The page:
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Re: Future plans for Autotools

From: John Calcote
Subject: Re: Future plans for Autotools
Date: Thu, 21 Jan 2021 11:30:37 -0700


On Thu, Jan 21, 2021 at 9:12 AM Zack Weinberg <> wrote:

> On Wed, Jan 20, 2021 at 5:15 PM Zack Weinberg <> wrote:
> > Now we've all had a while to recover from the long-awaited Autoconf
> > 2.70 release, I'd like to start a conversation about where the
> > Autotools in general might be going in the future.
> > Now we've all had a while to recover from the long-awaited Autoconf
> > 2.70 release, I'd like to start a conversation about where the
> > Autotools in general might be going in the future.
> Thanks for all the great thoughtful responses that came in overnight!
> I see many people expressing similar sentiments, so rather than
> respond to each of you individually I'm going to summarize and reply
> to each strand in this one message.
I like the way you think. But, as your response so clearly indicates,
there's actually very little we can change in a radical way:

1. We shouldn't change the underlying language(s) and tools because one of
the key strengths of the Autotools is (their products') ability to run
everywhere without off-box dependencies. In my humble opinion, nothing the
GNU project has ever done comes close to the value they created by
designing the Autotools to work as seamlessly (for the end-user) as they
do. Download a tarball, unpack, ./configure && make. How much simpler could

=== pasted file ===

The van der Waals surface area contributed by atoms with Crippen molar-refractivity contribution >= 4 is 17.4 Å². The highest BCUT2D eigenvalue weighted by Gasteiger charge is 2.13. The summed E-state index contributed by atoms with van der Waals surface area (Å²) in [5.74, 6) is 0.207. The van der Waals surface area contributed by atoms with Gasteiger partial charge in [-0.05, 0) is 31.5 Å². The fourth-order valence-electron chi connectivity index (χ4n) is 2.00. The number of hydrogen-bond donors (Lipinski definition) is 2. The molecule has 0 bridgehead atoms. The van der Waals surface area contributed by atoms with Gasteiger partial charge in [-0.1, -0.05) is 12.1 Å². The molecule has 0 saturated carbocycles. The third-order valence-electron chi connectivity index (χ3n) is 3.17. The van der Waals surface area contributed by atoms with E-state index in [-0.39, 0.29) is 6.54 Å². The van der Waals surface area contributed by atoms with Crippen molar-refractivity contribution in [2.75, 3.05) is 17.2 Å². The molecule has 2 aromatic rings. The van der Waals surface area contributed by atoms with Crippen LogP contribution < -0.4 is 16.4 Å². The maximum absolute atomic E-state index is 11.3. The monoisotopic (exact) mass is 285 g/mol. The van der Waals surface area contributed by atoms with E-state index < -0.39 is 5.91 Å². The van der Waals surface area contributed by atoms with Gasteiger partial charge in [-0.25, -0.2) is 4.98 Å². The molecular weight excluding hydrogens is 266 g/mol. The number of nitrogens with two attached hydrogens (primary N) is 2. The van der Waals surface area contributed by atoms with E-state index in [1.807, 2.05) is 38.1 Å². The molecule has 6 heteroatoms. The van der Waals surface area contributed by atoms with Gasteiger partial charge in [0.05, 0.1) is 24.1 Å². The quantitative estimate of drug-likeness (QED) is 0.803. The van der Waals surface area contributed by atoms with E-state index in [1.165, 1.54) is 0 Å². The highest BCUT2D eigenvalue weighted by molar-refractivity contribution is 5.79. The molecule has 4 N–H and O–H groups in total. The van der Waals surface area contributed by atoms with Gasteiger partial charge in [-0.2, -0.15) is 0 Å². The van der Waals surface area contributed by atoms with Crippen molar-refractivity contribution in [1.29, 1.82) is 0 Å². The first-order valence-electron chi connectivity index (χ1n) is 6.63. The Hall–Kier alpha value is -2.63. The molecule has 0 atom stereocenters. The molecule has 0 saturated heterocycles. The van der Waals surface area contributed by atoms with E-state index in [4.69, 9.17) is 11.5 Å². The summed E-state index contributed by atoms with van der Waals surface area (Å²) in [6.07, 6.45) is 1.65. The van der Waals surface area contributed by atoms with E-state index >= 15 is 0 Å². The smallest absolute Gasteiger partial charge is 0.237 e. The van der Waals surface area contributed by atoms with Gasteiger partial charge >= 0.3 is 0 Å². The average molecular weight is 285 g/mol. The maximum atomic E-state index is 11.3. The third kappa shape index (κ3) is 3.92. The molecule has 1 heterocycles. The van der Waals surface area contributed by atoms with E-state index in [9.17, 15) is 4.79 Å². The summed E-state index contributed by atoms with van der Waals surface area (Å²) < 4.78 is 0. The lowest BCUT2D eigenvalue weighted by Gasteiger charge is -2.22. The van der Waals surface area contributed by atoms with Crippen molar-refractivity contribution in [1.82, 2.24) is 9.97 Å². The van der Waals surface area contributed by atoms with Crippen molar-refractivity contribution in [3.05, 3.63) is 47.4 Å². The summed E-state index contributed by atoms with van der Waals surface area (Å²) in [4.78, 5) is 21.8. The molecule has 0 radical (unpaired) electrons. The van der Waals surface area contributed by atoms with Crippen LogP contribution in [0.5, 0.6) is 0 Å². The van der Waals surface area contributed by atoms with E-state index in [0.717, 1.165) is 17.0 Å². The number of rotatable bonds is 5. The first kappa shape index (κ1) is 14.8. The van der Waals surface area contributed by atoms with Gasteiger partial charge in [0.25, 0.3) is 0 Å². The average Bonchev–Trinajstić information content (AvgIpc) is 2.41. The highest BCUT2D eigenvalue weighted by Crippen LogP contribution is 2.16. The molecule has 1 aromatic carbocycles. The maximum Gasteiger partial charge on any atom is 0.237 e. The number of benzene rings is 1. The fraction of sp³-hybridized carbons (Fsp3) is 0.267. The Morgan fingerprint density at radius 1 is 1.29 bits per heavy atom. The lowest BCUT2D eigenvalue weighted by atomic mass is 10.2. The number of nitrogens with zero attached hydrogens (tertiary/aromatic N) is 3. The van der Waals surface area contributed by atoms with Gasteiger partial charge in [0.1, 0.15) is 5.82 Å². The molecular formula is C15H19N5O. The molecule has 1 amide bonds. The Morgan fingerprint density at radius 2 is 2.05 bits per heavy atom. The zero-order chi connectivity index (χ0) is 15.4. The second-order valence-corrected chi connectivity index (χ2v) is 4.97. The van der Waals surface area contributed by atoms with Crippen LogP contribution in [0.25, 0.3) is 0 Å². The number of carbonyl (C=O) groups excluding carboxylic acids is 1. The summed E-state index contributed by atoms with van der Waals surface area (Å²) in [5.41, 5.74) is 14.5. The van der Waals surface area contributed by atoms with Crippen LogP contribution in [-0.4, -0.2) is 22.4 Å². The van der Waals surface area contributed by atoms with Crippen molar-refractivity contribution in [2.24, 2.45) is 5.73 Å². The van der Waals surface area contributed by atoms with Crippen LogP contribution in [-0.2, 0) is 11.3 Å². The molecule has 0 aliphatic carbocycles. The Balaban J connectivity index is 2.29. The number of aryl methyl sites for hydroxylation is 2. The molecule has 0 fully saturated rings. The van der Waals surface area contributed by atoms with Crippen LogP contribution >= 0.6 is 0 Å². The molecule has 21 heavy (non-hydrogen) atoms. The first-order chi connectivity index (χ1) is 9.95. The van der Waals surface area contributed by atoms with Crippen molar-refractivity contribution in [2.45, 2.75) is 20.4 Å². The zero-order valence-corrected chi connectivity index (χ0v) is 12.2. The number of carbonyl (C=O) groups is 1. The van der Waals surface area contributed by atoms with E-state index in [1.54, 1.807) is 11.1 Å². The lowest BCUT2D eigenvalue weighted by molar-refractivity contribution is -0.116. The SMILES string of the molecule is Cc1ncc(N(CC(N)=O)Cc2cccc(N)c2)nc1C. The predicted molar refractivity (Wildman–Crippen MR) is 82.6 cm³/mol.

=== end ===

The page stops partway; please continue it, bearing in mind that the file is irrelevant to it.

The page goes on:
it be? No additional tools to install - everything required is already
there - for the end user. Of course, developers may need to install a few
additional tools to build these tarballs from the base source repository,
but developers are not end-users and those are the "customers" GNU was
trying to appease. If you build from source repositories, you're
effectively a developer, not an end-user - not always the case, but 98% of
the time this is true.

Additionally, making such changes would require long man-hours of unpaid
effort - something the world is not willing to give. Gone are the days of
university grad students who know enough of what they're talking about to
effectively take on this task for the sake of their educational goals (this
is the way these tools started, after all). In fact, as much as they'd hate
to admit it, the GNU project has become much more corporate than
educational today. But let's not get bent out of shape by it - the truth of
the matter is that no one does anything for free (you yourself solicited
funding for the 2.70 update - which did NOT ultimately come from
philanthropic individuals.

2. The Autotools are actually more transparent than any other build tools
out there. All these other tools' (cmake, maven, etc) - that purport to be
so much simpler because they insulate the user from the underlying details
of the build process - these tool's primary failure is that this very
insulation keeps users from being able to make the changes they need to
accomplish their unique project-specific build goals.